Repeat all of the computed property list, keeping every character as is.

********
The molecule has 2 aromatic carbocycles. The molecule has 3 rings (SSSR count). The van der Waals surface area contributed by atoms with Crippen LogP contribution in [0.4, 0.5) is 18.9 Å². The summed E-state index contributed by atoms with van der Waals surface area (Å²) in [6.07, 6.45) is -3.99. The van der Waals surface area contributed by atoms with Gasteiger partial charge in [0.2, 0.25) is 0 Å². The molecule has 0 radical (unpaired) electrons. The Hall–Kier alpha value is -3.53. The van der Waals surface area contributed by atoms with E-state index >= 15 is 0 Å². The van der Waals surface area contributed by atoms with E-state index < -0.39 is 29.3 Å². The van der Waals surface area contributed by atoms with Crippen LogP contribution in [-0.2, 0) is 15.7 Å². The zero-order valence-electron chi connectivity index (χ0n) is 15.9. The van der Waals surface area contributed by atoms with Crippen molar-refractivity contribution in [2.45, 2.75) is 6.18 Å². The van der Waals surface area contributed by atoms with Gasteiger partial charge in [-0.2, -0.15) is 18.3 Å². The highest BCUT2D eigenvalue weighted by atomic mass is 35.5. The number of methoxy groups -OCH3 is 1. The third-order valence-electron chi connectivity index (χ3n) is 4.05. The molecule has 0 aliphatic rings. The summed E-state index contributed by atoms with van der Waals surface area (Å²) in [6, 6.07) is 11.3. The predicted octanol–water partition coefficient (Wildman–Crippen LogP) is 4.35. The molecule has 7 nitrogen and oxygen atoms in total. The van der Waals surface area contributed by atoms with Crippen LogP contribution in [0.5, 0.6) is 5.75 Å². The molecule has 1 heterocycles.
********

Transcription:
The molecule has 2 aromatic carbocycles. The molecule has 3 rings (SSSR count). The van der Waals surface area contributed by atoms with Crippen LogP contribution in [0.4, 0.5) is 18.9 Å². The summed E-state index contributed by atoms with van der Waals surface area (Å²) in [6.07, 6.45) is -3.99. The van der Waals surface area contributed by atoms with Gasteiger partial charge in [0.2, 0.25) is 0 Å². The molecule has 0 radical (unpaired) electrons. The Hall–Kier alpha value is -3.53. The van der Waals surface area contributed by atoms with E-state index >= 15 is 0 Å². The van der Waals surface area contributed by atoms with E-state index < -0.39 is 29.3 Å². The van der Waals surface area contributed by atoms with Crippen LogP contribution in [-0.2, 0) is 15.7 Å². The zero-order valence-electron chi connectivity index (χ0n) is 15.9. The van der Waals surface area contributed by atoms with Crippen molar-refractivity contribution in [2.45, 2.75) is 6.18 Å². The van der Waals surface area contributed by atoms with Gasteiger partial charge in [-0.2, -0.15) is 18.3 Å². The highest BCUT2D eigenvalue weighted by atomic mass is 35.5. The number of methoxy groups -OCH3 is 1. The third-order valence-electron chi connectivity index (χ3n) is 4.05. The molecule has 0 aliphatic rings. The summed E-state index contributed by atoms with van der Waals surface area (Å²) in [6, 6.07) is 11.3. The predicted octanol–water partition coefficient (Wildman–Crippen LogP) is 4.35. The molecule has 7 nitrogen and oxygen atoms in total. The van der Waals surface area contributed by atoms with Crippen LogP contribution in [0.5, 0.6) is 5.75 Å². The molecule has 1 heterocycles.